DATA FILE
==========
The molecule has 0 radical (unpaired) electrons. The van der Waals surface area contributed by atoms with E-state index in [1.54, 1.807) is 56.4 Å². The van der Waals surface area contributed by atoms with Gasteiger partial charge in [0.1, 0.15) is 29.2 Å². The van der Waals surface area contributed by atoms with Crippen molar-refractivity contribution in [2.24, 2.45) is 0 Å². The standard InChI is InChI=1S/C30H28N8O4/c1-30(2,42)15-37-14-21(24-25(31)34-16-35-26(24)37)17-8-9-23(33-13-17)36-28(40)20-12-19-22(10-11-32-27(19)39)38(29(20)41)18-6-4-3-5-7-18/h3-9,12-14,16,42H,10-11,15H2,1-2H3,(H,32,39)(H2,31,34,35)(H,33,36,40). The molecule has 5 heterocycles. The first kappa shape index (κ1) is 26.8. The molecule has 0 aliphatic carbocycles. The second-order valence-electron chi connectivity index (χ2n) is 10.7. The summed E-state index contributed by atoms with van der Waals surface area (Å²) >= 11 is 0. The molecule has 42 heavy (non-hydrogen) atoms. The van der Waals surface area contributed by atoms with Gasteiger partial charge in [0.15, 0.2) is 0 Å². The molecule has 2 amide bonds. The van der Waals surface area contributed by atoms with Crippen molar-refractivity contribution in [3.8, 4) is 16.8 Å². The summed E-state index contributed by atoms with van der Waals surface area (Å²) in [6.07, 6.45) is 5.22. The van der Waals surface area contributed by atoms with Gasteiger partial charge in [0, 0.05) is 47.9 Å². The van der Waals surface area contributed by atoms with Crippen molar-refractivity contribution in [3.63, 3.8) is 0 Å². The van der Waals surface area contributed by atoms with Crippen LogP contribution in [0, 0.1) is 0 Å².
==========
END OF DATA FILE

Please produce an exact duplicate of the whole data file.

The molecule has 0 radical (unpaired) electrons. The van der Waals surface area contributed by atoms with E-state index in [1.54, 1.807) is 56.4 Å². The van der Waals surface area contributed by atoms with Gasteiger partial charge in [0.1, 0.15) is 29.2 Å². The van der Waals surface area contributed by atoms with Crippen molar-refractivity contribution in [2.24, 2.45) is 0 Å². The standard InChI is InChI=1S/C30H28N8O4/c1-30(2,42)15-37-14-21(24-25(31)34-16-35-26(24)37)17-8-9-23(33-13-17)36-28(40)20-12-19-22(10-11-32-27(19)39)38(29(20)41)18-6-4-3-5-7-18/h3-9,12-14,16,42H,10-11,15H2,1-2H3,(H,32,39)(H2,31,34,35)(H,33,36,40). The molecule has 5 heterocycles. The first kappa shape index (κ1) is 26.8. The molecule has 0 aliphatic carbocycles. The second-order valence-electron chi connectivity index (χ2n) is 10.7. The summed E-state index contributed by atoms with van der Waals surface area (Å²) >= 11 is 0. The molecule has 42 heavy (non-hydrogen) atoms. The van der Waals surface area contributed by atoms with Gasteiger partial charge in [0.15, 0.2) is 0 Å². The molecule has 2 amide bonds. The van der Waals surface area contributed by atoms with Crippen molar-refractivity contribution in [3.8, 4) is 16.8 Å². The summed E-state index contributed by atoms with van der Waals surface area (Å²) in [6.07, 6.45) is 5.22. The van der Waals surface area contributed by atoms with Gasteiger partial charge in [0, 0.05) is 47.9 Å². The van der Waals surface area contributed by atoms with Crippen molar-refractivity contribution in [3.63, 3.8) is 0 Å². The van der Waals surface area contributed by atoms with Crippen LogP contribution in [0, 0.1) is 0 Å².